Yong Ho Kim, April 29th 2003
1. What are some criticisms of trait theory in general?
Possible criticisms include that subjects can falsify answers because the result of a personality test can be personally important to them, that very often the questions are culture-specific, and that subjects across different cultures don’t necessarily present the same main personality traits (Kalat points out that in the Chinese there is only an “loyalty to Chinese traditions” trait instead of “agreeableness” and “openness to experience”. This could be interpreted as meaning that in China a high agreeableness (being loyal to other people who follow the Chinese tradition) and being closed to experience (not trying other non-Chinese things) have always correlated together and could be lumped into one category.)
It turns out that given personality tests chunk groups of people together, it will forego other less prominent differences in personality, considered by the creators of the big five as overlapping or unimportant. However, ignoring small individual differences can directly lead to stereotyping, which isn’t always a desirable result. Of course, there is the payoff that the more traits we add and intend to measure through tests, the less parsimonious the test becomes. It is possible to do the reverse and decrease the number of traits even further arguing that they still overlap (Eysenck), even though it might generalize the descriptions even more.
2. Evaluate your lab section’s choice of traits.
Overall it was a good sample, but “experimental” and “curious” seemed to overlap in meaning. To experiment, one needs to be curious. For “motivated” and “diligent”, it seems like one corresponds to a mental disposition while the other is a behavior. Isn’t it the case that being motivated will lead the person to work harder, thus being perceived by others as diligent?
Also, “social” and “shy” were two degrees of the single trait. Hence, we would be using more titles than necessary, and making the accuracy of the test lower. Overall, it was about a good number of traits.
3. Evaluate your lab section’s choice of questions to evaluate those traits.
Questions such as “during the past week, I cried more than twice” were aimed at too narrow audiences to make any sense out of the results. No male subjects responded yes to that question, but it is possible that if the frequency had been reduced to once per month the number of respondents had been over zero (still including those who cry twice), and make a conclusion out of it, since a result of zero doesn’t tell us what the lower limit is.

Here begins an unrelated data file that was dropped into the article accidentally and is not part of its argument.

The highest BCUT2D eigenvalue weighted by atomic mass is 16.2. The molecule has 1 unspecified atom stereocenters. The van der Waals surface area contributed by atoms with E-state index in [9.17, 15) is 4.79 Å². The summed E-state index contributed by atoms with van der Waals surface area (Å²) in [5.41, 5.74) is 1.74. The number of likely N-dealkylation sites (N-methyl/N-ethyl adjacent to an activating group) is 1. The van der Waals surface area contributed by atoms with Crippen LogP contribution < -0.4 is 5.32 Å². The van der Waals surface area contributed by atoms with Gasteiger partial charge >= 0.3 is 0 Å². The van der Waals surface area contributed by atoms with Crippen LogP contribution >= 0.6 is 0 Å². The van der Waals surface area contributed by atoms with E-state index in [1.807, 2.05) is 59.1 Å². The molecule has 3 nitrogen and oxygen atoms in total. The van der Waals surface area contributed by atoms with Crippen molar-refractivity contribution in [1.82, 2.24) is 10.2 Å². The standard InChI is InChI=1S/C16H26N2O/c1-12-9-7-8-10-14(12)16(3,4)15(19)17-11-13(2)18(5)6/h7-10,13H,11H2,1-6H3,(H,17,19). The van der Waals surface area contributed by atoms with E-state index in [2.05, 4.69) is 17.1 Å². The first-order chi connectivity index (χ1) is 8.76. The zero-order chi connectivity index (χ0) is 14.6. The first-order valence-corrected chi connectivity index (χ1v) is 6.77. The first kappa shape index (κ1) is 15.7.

4. What are some of the difficulties associated with developing personality questionnaires?
The problem lies in the fact that the questionnaires have to be created with human subjects in mind. If the test is too long, it will discourage subjects from finishing or volunteering to work on the test. But the more questions the questionnaire carries, the higher accuracy can be expected from it.
5. What are some of the difficulties associated with administering personality questionnaires?
Especially if subjects are acquaintances of the experimenter, they might hide those qualities deemed undesirable and emphasize those desirable. Also, often the pattern of answers subjects give is highly dependent on the social and emotional context in which the subject was situated at during the specific time and place of the day at which the subject took the questionnaire. Also, it is a written test, so people must sit down or at least stand still, which excludes an important population of Macalester College who are often running from class to class. (This is not a implicit reference to the “running boy”.)
6. How could personality evaluation be improved?
It is necessary to hide the “socially unacceptable behavior” tag from the questions as much as possible, in order to prevent social hindrance at the moment of responding questionnaires. Detaching the questions of positive remarks is also important, the idea being that questions should sound rather neutral. This has been done for the current test, but still “People I don’t know make me nervous” carries a strong negative implication that should be corrected. (I suggest, “I am mostly friendly towards people I know”). The conclusion seems to be that this is a embedded problem for self-administered tests.
Also, the format of the question could be changed so that it could, for example, be read off a tv screen or heard from a cassette recorder. Or done orally individually. If this were to be done, it would increase the repertoire of subjects to be included in the pool.
On a final note, I thought the effectiveness of personality tests could be improved if subjects didn’t realize that it was a personality test that they were taking at the moment of taking them, (so that they can be less conscientious and less censoring while answering questions) but this seems impossible given the access college students have to Psychology courses.